Putting lung cancer cells on the RADar for immunotherapy

Project Details


In recent years, immunotherapy reached unprecedented survival outcomes for advanced non-small cell lung cancer (NSCLC) patients. Unfortunately, this only holds true for about 25% of them. An important underlying reason can be found in the lack of tumor antigenicity due to paucity of immunogenic antigens and/or their aberrated presentation by Major Histocompatibility Complex I (MHC-I), hampering effective cytotoxic T lymphocyte (CTL) stimulation.

Inspired by the quote; “Never let a good crisis go to waste”, I propose to make use of the SARS-CoV-2 pandemic to revolutionize the treatment paradigm for lung cancer. The latter is rationalized by the potential to sensitize tumor cells to Spike glycoprotein (S-GP) specific memory T cells, present in most previously infected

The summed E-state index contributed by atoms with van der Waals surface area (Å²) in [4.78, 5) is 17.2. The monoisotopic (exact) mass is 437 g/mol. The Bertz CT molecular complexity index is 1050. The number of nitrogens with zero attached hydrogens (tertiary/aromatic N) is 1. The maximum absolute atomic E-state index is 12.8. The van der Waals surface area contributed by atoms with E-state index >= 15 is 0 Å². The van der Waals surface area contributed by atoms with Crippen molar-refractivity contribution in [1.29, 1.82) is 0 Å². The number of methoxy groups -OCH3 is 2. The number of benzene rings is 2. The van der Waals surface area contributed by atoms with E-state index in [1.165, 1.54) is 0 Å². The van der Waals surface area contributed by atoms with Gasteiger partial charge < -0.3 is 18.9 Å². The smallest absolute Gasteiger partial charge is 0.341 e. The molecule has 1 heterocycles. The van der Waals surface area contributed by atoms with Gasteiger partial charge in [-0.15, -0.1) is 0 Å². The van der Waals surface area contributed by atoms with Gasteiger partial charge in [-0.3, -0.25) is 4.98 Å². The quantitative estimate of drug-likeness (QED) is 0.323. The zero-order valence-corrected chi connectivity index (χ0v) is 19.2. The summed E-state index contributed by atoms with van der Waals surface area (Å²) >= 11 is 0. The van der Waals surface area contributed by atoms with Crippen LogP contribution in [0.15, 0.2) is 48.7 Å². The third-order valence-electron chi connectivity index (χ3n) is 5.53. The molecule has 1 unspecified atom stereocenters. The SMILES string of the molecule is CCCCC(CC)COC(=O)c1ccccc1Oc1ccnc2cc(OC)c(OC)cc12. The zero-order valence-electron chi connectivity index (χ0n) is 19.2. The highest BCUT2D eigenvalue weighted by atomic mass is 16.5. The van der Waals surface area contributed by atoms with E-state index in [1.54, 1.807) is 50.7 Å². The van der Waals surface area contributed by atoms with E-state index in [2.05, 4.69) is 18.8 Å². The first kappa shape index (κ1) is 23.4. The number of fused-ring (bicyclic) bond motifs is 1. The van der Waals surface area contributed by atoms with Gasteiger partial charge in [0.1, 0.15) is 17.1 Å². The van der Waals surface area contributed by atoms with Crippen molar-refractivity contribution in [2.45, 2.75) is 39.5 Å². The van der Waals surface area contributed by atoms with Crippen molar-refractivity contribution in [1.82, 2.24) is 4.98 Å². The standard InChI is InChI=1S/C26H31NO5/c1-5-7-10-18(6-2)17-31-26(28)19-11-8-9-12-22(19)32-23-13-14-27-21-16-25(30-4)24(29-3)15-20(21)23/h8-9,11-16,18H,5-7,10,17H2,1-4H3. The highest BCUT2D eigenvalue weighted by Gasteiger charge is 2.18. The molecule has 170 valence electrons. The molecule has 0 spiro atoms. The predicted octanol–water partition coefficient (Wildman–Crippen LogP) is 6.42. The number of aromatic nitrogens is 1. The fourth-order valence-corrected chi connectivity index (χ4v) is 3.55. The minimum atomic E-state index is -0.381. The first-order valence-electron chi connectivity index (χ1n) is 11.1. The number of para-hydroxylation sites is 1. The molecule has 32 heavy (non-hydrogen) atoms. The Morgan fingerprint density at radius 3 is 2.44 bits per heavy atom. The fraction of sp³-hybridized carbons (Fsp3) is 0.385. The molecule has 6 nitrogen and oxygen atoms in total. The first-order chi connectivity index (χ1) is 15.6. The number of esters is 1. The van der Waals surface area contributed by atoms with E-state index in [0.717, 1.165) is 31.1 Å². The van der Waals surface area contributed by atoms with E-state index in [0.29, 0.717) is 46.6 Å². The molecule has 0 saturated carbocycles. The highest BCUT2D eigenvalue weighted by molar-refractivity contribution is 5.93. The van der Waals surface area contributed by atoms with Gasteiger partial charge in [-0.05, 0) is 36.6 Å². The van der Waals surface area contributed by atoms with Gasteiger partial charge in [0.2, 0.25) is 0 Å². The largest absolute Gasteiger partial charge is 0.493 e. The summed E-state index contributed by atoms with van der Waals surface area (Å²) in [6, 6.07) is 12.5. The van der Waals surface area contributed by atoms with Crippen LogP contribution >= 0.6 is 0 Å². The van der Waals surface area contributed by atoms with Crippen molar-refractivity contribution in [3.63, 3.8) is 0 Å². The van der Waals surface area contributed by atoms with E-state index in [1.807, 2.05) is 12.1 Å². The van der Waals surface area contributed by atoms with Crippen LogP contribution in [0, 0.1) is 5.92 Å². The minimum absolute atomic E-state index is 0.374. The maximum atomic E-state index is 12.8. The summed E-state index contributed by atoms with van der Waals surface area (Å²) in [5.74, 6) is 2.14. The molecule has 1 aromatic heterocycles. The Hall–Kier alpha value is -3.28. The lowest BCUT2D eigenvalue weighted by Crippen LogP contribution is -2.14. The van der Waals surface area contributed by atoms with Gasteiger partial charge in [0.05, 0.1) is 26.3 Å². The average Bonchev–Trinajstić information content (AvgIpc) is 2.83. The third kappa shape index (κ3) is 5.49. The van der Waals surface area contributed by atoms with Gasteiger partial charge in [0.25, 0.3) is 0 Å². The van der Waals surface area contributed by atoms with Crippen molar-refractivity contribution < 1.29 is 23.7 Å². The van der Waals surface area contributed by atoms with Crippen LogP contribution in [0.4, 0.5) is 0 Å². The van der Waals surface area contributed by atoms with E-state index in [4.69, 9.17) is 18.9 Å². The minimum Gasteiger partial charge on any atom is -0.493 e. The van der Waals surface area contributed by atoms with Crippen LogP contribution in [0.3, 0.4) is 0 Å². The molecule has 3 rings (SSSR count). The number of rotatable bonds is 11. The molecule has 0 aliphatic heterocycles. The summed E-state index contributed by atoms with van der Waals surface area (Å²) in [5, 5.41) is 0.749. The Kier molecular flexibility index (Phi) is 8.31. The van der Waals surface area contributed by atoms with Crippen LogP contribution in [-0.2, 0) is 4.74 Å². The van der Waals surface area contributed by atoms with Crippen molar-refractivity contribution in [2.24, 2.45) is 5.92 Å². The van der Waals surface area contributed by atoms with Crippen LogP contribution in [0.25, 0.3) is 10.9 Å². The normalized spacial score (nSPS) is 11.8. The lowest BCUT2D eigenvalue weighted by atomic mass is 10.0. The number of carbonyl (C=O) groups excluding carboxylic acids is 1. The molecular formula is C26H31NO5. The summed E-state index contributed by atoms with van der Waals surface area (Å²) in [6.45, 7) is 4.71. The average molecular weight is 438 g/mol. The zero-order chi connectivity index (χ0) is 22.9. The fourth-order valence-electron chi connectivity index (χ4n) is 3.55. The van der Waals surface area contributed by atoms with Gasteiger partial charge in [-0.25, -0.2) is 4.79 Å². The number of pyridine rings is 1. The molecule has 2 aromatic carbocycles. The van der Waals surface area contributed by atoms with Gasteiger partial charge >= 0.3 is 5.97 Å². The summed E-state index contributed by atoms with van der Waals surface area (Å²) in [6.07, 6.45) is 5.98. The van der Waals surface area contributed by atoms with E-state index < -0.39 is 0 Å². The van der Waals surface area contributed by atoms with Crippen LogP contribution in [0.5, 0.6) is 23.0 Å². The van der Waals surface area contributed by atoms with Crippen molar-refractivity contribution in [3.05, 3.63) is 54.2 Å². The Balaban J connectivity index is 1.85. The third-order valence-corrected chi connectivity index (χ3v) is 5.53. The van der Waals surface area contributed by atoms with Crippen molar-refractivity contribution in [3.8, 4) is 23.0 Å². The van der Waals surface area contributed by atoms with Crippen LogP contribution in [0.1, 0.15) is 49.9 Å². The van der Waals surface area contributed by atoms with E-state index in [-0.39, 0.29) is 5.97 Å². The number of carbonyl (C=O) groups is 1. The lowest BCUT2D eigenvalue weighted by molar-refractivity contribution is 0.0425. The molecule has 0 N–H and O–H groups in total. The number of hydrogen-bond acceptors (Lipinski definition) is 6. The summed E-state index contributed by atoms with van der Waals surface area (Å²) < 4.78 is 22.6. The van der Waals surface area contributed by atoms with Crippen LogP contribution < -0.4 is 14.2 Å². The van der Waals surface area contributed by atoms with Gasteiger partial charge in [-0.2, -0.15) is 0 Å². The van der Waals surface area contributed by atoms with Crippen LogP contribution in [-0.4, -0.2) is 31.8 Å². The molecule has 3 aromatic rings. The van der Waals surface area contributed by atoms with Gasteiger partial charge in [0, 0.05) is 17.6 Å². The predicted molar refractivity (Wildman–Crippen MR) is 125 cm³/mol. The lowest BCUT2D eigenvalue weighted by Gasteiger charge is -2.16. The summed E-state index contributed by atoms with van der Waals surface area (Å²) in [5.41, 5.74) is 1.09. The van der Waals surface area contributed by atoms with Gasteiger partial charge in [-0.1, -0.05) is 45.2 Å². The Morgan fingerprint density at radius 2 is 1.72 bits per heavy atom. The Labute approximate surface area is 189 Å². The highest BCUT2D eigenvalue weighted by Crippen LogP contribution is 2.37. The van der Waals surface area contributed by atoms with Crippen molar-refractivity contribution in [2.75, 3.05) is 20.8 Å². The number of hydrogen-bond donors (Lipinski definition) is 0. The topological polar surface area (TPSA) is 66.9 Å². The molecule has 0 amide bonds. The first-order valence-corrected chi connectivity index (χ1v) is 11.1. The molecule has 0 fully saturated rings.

and/or vaccinated beings. Specifically, I aim to design RADars; replication-defective adenoviral vectors that drive the expression of S-GP together with the MHC-l stabilizing molecule β2-microglobulin (β2M) in tumor cells. To enhance their biosafety profile, gene expression will be restricted by a tumor specific promotor (hTERT or RAD51). Further, the RADar project aims to deliver clinically relevant human results by applying state-of-the- art immunological assays. In first instance, I will use human MAGE-A1+ NSCLC spheroids and the MAGE-A1-
specific CTL89 clone, maintained and evaluated within a biophysiological relevant microfluidics device and orthotopic xenograft model. Next, I will assess if RADar transduction of NSCLC patient-derived tumor cells can invigorate autologous T cells. As such, the RADar project holds great potential to enhance the sobering
outcomes to immunotherapy for a broad range of cancer patients.
Effective start/end date1/11/2231/10/23


  • RADar
  • Immunotherapy


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